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Context Is Everything with Racial Profiling

No one would think it wrong to use profiling to screen for Bin Laden.

January 27, 2002|PETER H. SCHUCK | Peter H. Schuck is the Simeon E. Baldwin professor at Yale Law School and the author of "The Limits of Law: Essays on Democratic Governance."

NEW HAVEN, Conn. — Every day brings new headlines about racial or ethnic profiling. A Secret Service agent who guards the president is not permitted to board an airplane because he is Arab American and cannot satisfy the screeners about his identity. Two white New Jersey state troopers plead guilty to shooting into a van containing four men--three blacks and one Latino--after being instructed to single out such people as drug suspects. These shameful incidents shock our sense of justice. Can anything be said for profiling in a democratic society of equal citizens?

Let's begin with our values as a society. We should be wary of claims that we must sacrifice our ideals in the name of national security. The ideal most threatened by profiling is the equality of all individuals before the law. Differential treatment must meet a burden of justification--in the case of racial classifications, a very high one. Government may not treat individuals arbitrarily, but must base its actions on information reliable enough to justify its exercise of power over them.

How good must the information be? The law's answer is that it depends. Criminal punishment requires proof beyond a reasonable doubt, while a tort judgment demands only the preponderance of the evidence. Health agencies must often act with little more than a rational suspicion that a substance might be dangerous. Information good enough for one kind of decision, then, is not nearly good enough for others. The same police officer needs better information for an arrest than for a traffic stop. Context is everything.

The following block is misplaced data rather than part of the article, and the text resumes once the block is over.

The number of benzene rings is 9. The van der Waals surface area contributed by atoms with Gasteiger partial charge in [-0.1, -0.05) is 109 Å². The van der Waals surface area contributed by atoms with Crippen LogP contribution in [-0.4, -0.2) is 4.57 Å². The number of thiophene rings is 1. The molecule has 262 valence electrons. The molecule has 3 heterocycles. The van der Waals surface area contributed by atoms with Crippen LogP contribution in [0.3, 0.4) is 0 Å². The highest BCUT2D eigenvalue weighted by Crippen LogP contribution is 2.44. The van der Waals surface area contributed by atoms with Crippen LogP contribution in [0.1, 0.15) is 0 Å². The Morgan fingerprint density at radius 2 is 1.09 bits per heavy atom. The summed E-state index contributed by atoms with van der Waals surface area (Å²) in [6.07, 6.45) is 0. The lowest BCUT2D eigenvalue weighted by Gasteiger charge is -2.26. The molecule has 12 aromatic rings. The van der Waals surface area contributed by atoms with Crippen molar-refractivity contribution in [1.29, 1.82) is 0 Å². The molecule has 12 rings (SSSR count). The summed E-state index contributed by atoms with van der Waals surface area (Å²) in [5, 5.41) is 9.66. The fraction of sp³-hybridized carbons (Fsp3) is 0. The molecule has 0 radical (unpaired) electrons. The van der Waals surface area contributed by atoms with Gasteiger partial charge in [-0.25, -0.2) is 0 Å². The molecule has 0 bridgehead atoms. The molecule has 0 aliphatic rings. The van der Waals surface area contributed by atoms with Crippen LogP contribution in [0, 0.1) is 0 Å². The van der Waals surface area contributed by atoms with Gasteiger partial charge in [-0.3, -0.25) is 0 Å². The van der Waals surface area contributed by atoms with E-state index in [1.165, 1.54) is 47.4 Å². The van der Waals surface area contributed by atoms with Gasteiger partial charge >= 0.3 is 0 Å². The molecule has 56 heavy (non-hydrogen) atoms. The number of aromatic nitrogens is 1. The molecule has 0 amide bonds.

So, what should the airport screener do? What would we do in his or her place? Each day, we all face choices that are similar in structure, albeit far less consequential. We must make decisions rapidly about things that matter to us. We know our information is inadequate to the choice, but we also know that we cannot, in the time available, get information that is significantly better. We might make errors of different kinds and know that some would be worse than others. Because we must momentarily integrate all this uncertainty into a concrete choice, we resort to shortcuts. The most important and universal of them is the stereotype, which, by economizing on information, enables us to decide quickly to inadequate information. This problem of limited information is so ubiquitous that we scarcely notice how often we use stereotypes to solve it.

We could not live without stereotypes. They help us predict how others will behave (we assume blacks will vote Democratic, though many do not) and to anticipate what others want (we offer help to disabled people, though some of them find this intrusive). They alert us to possible danger, as when a large, unkempt, angry-looking man approaches us on a dark street (though he may simply be asking directions). Such assumptions are especially important in a mass society where people know less and less about one another.

Stereotypes have an obvious downside: They are sometimes wrong, as my examples show. After all, if they were wrong all the time, no rational person would use them, and if they were never wrong, they would be indisputable facts, not stereotypes. Stereotypes fall somewhere in between these extremes, but it is hard to know precisely where, because we seldom know precisely how accurate they are. Most are probably correct much more often than not; that is why they are useful. But when a stereotype is wrong, those who are exceptions to it naturally feel they have not been treated equally as individuals. They are right, and we share their sense of injustice. When their indignation is compounded by official discourtesy, animus or violence (as in New Jersey), the wound is deeper still.

This is where the law comes in. When we view stereotype-based injustices as sufficiently grave, we prohibit them. Even then, however, we do so only in a qualified way that expresses our ambivalence. Civil rights law, for example, proscribes racial, gender, disability and age stereotypes. Yet it allows some public-interest or business reasons to justify them. Religious groups can hire only co-religionists. Officials drawing legislative districts can, to some extent, treat all members of a minority group as if they all had the same political interests. The military can bar women from certain combat roles. Employers can assume that women are usually less suitable for jobs requiring heavy lifting. Such stereotypes are thought to be reasonable in general, though false as to particular individuals.

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